Out on a strip of near-rural highway spotted with car dealerships sat the dusty yellow building, flanked by a modest parking lot. On Thursdays evenings, the lot filled around 6 p.m. and stayed that way until late at night. On Sunday, there were cars all day. Passerby, if there were any, would hear the faint sound of synthesized pop gospel emanating from the structure and only then realize that it was a church.
Before my first visit, I was instructed to wear a long skirt and no makeup. My short hair wasn’t appropriate, said my friend, Brian, but he shrugged and added, “You’re growing it out, so it’s fine.” He’d given me a long list of rules at his church with which women and girls were expected to comply.
To this day, I’m not sure what compelled me to go with him. I wasn’t terribly religious and I was very firm in my acceptance of evolution as fact — something that Brian was very concerned about, he said. “I’m trying to help you get saved, and you can’t believe those lies,” he’d tell me in our nightly phone calls.
He was persistent and focused in his attempts to wear me down, and he succeeded. When a male wants something, he asks for it again and again, sowing seeds of doubt in your mind until you wonder why you were opposed to the thing in question. Suddenly, I found myself looking for long skirts while my mom and I were out shopping.
It wasn’t the possibility of heaven that appealed to me. The adherence to all these rules in exchange for eternal bliss in the arms of Jesus seemed easy enough, but the idea that I might have a close friend — perhaps even a loving husband — on Earth was the real draw. Brian’s questioning of my values and intelligence tapped into what I was already feeling. I had been bullied for being weird and different ever since we moved to the South. Brian was accepting — at least insofar as he saw potential in me, he said. Who was I turn down someone who cared so much about my well-being?
“Witch,” Brian hissed at me across the lunch table. I knew which word he’d prefer to use, but he refused to use curse words. Conveniently enough, he’d convinced himself and half the school that I was a witch, or at least that I thought I was. In the Deep South, this assertion was a social death sentence. At least they didn’t burn us at the stake any more — although that might have been preferable to torment by a bunch of ultra-conservative people who were terrified when their change came back $6.66.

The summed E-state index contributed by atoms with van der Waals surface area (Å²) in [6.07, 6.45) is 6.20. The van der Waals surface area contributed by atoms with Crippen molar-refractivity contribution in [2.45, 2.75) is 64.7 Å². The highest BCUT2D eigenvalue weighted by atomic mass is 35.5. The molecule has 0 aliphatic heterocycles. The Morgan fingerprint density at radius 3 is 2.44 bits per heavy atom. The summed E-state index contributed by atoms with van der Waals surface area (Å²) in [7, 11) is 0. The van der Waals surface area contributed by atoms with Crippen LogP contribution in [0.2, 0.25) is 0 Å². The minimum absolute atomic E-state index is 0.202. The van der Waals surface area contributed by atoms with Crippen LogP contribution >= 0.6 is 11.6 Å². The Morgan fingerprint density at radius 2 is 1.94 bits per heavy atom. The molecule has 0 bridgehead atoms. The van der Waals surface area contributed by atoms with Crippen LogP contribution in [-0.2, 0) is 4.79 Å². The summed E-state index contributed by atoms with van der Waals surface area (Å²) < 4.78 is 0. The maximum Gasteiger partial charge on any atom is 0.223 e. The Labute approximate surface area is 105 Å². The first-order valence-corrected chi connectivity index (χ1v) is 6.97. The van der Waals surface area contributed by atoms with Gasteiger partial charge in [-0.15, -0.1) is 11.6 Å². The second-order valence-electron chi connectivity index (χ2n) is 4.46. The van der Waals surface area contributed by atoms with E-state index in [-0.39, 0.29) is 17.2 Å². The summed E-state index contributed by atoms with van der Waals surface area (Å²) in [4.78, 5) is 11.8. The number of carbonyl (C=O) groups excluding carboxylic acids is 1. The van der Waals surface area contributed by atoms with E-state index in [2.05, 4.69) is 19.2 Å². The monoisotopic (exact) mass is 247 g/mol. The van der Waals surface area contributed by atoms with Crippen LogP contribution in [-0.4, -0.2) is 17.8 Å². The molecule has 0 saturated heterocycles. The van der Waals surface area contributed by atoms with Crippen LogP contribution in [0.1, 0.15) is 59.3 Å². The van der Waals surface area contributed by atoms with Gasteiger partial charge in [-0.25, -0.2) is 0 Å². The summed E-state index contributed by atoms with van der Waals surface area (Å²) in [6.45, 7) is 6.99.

I’d told Brian I didn’t want to go to his church anymore. His brainwashing efforts, which worked well enough to convince me that I was speaking in tongues and that all my pants and shorts needed to be thrown out, were wearing off, and I found the people unbreakably creepy, not cute as they’d first appeared. My intrigue and my hope for lasting love both crumbled.
He hadn’t taken me over. My copy of Origin of Species was still on my bookshelf.
Brian was enraged. He called our house regularly, but my parents refused to let him talk to me. Not to be outdone, he began a smear campaign at school, telling people that I was a stalker, that I was crazy (I’d confided in him that I had OCD), and that I believed that we all came from monkeys — none of which made me popular.
I heard the helicopter whirr overhead, and I hid myself under a tangle of dead tree roots. The piercing spotlight swam over the messy forest floor, casting tangled shadows that matched my inner state. I couldn’t let them find me: I had to get back on my own.
A few hours before, the shame and humiliation from the constant mocking at school, the rejection by the few friends I had, the accusing looks from the teachers, had all reaching a breaking point. Like a mighty blow of lightning striking a tree, all my inner resolve, my self-love, my hope, was seared and shattered. I felt the break deep within, like a thousand punches into my nervewracked gut.
I ran into the woods behind my house, eager to get away from the door upon which Brian and his family kept knocking, away from the room where I’d spent countless hours on the phone with him, thinking that he loved me. Eager to find peace among the trees.
And I did. Finally, the noise stopped, and I heard only birds chirping and the soft shuffling of branches. My heartbeat slowed. I saw a beauty I’d never seen before, in the chocolate lines of fractalized branches and the amber slices of sunbeams streaming among them. Out here, I was safe.
As twilight turned to dusk, I realized I needed to go back. It was time for supper, and my parents were surely worried. But which way was my house? I knew how to navigate by the fast-fading sun, but not which direction I’d ran.